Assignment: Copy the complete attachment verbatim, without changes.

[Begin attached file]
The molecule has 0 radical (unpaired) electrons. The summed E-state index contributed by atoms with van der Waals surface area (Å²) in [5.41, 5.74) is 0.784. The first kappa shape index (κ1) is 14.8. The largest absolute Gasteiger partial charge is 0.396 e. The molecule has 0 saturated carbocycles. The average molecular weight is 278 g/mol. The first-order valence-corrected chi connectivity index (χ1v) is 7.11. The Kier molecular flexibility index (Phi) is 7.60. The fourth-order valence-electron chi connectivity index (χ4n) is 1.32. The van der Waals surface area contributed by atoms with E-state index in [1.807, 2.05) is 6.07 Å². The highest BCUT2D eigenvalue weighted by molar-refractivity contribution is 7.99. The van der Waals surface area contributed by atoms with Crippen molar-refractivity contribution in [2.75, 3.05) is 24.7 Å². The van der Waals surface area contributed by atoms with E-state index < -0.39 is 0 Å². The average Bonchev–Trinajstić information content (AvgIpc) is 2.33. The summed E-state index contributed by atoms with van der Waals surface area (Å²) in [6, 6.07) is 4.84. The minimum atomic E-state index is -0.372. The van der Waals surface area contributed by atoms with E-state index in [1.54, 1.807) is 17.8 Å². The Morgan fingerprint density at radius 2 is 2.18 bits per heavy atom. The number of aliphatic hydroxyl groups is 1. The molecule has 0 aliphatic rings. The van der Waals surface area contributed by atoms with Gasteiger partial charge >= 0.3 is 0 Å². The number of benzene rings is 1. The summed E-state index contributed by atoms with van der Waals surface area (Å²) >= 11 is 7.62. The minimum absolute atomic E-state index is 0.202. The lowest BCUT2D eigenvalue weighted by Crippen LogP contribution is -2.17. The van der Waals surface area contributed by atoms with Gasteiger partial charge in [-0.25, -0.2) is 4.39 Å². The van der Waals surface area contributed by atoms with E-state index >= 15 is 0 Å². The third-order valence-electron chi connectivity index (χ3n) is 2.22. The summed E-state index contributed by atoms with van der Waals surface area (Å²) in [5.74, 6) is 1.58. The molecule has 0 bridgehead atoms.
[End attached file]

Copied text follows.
The molecule has 0 radical (unpaired) electrons. The summed E-state index contributed by atoms with van der Waals surface area (Å²) in [5.41, 5.74) is 0.784. The first kappa shape index (κ1) is 14.8. The largest absolute Gasteiger partial charge is 0.396 e. The molecule has 0 saturated carbocycles. The average molecular weight is 278 g/mol. The first-order valence-corrected chi connectivity index (χ1v) is 7.11. The Kier molecular flexibility index (Phi) is 7.60. The fourth-order valence-electron chi connectivity index (χ4n) is 1.32. The van der Waals surface area contributed by atoms with E-state index in [1.807, 2.05) is 6.07 Å². The highest BCUT2D eigenvalue weighted by molar-refractivity contribution is 7.99. The van der Waals surface area contributed by atoms with Crippen molar-refractivity contribution in [2.75, 3.05) is 24.7 Å². The van der Waals surface area contributed by atoms with E-state index < -0.39 is 0 Å². The average Bonchev–Trinajstić information content (AvgIpc) is 2.33. The summed E-state index contributed by atoms with van der Waals surface area (Å²) in [6, 6.07) is 4.84. The minimum atomic E-state index is -0.372. The van der Waals surface area contributed by atoms with E-state index in [1.54, 1.807) is 17.8 Å². The Morgan fingerprint density at radius 2 is 2.18 bits per heavy atom. The number of aliphatic hydroxyl groups is 1. The molecule has 0 aliphatic rings. The van der Waals surface area contributed by atoms with Gasteiger partial charge >= 0.3 is 0 Å². The number of benzene rings is 1. The summed E-state index contributed by atoms with van der Waals surface area (Å²) >= 11 is 7.62. The minimum absolute atomic E-state index is 0.202. The lowest BCUT2D eigenvalue weighted by Crippen LogP contribution is -2.17. The van der Waals surface area contributed by atoms with Gasteiger partial charge in [-0.25, -0.2) is 4.39 Å². The van der Waals surface area contributed by atoms with E-state index >= 15 is 0 Å². The third-order valence-electron chi connectivity index (χ3n) is 2.22. The summed E-state index contributed by atoms with van der Waals surface area (Å²) in [5.74, 6) is 1.58. The molecule has 0 bridgehead atoms.